You may have heard of post-exposure prophylaxis for HIV (PEP). This has shown some success and there are studies underway to further prove it is an effective public health measure. But planning ahead is sometimes more effective and easier than cleaning up a mess afterward. Women using vaginal Truvada gel as PrEP, pre-exposure prophylaxis, have had some success in preventing HIV transmission. PrEP is a hot topic with strong feelings on both sides of the issue.
Now comes a study concerning PrEP, taking medications to prevent catching HIV. There was a large, high quality study of MSMs (men who have sex with men) who were thought to be at high risk for catching HIV, in 11 sites in 6 countries: Peru, Ecuador, South Africa, Brazil, Thailand, and the United States. There were some transgender participants who had changed from male to female participating in the study.
The 2,499 participants were given counseling, pill counts, and condoms monthly, and either took Truvada or a placebo pill once a day, had lab tests, and had STD checks as needed. They were followed for as long as 2.8 years (average of 1.2 years). 64 of those in the placebo arm converted to HIV and 36 in the Truvada arm. Those who took the Truvada more faithfully had a higher chance of not getting HIV. Some of them got drug levels to document that they were taking they had effective amounts of the medication in their bodies.
Even though the medication was supplied by the pharmaceutical company, Gilead, they had no say on how to conduct the trial nor what to say in the published paper. Those who guessed which medication they were on, were only 50% correct in both the placebo and Truvada group; so the blinding was successful. Double blinding means that no one in contact with the subject knew if they were taking active drug or placebo. They didn’t always bring in their bottles to count pills; which makes this part of the data weaker.
Side effects occurred in small numbers: 43 patients had temporary kidney damage from the medication; 10 of them had to be taken off the drug. Only 22 subjects had nausea in the Truvada group and 10 in the placebo group. Placebos have no activity but the placebo effect (belief in the medication) can be strong. The two groups did not differ in using condoms. 2 subjects developed resistance to one of the medications in Truvada. Resistance could develop in more as more time goes by.
The study authors mention that perhaps thinking they might be on a placebo might have caused some to not take the medicine more faithfully. This study did not have women in it so the application to women is unknown.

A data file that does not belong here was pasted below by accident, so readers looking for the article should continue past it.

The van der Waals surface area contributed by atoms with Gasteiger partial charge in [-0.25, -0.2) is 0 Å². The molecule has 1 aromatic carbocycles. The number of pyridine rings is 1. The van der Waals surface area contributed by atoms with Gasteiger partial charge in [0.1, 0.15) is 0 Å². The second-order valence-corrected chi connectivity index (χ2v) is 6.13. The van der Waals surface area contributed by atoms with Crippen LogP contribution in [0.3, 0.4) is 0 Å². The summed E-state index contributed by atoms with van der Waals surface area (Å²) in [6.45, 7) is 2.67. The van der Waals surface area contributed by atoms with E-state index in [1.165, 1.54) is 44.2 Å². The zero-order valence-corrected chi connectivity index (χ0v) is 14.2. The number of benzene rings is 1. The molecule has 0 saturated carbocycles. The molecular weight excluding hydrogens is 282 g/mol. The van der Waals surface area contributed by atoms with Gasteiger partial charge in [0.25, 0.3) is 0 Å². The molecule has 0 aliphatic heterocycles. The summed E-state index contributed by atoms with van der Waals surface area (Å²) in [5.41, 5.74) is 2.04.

Is the cup half full or half empty?
Project Inform, a national HIV advocacy group with very smart people, sees the study as having saved 35 people from converting over to HIV. They want people to sign a petition urging the FDA to approve and recommend using Truvada as PrEP. Preventing HIV in these will prevent transmission to others.Condom education has had its maximal effect; it is time for something new and effective.
AIDS Healthcare Foundation, the largest provider of HIV medical services in the state, nation, and world, also filled with very smart people, want others to sign a petition to the FDA with the opposite message. They feel more studies need to be done so that people won’t trade their condoms for Truvada: exchanging a wonderful prevention for a much weaker one. Also, taking a pill daily is unconnected to the sex act, whereas a condom is and therefore maybe easier to remember. They say this detailed study, as are many, represents an artificial, ideal, intensive, treatment that is not available in most real-world situations. Will the money for PrEP be taken from other prevention or treatment efforts? HIV providers can now prescribe PrEP for those few cases where the partner refuses to wear condoms, but a general recommendation is premature. How dangerous is taking this incomplete HIV medication combination, and not daily, so that in some it might cause resistance if they catch HIV?
The CDC has issued interim guidelines before the final FDA decision whether to approve Truvada for this use. It stresses that this study shows that PrEP helps somewhat in only MSMs; its safety is not proven in HIV negative people or women; it is expensive; it should be given with counseling, condoms, and periodic monitoring for side effects and STDs.
The Academy of HIV Medicine (of which many HIV specialists are members, including me) is performing a survey of HIV specialists about PrEP to see what they think about the particulars of the issue.
Conclusion: This is a well done, helpful study. It does not have all the answers. Both sides have great arguments and I understand where they are coming from. I await the opportunity to study the FDA’s opinion document and hear more on this controversy. If I see a patient in the office who’s partner won’t wear condoms, then I might consider prescribing Truvada as a PrEP. Research/Clinical Trials are expensive, and tedious, but they are invaluable in getting closer to the correct answers to important questions. I applaud the subjects who participated and the scientists who help make this huge effort happen.
These are the pertinent web pages:
Disclaimer: I am employed by AIDS Healthcare Foundation as a part-time HIV Specialist. I have been a member and am credentialed as an HIV Specialist by the Academy. I have performed studies paid for by Gilead and have been a paid speaker and advisor, but am not connected currently. I have not signed the AHF petition. I respect Project Inform and the CDC.
By Daniel Pearce, D.O., FACOI, AAHIVMS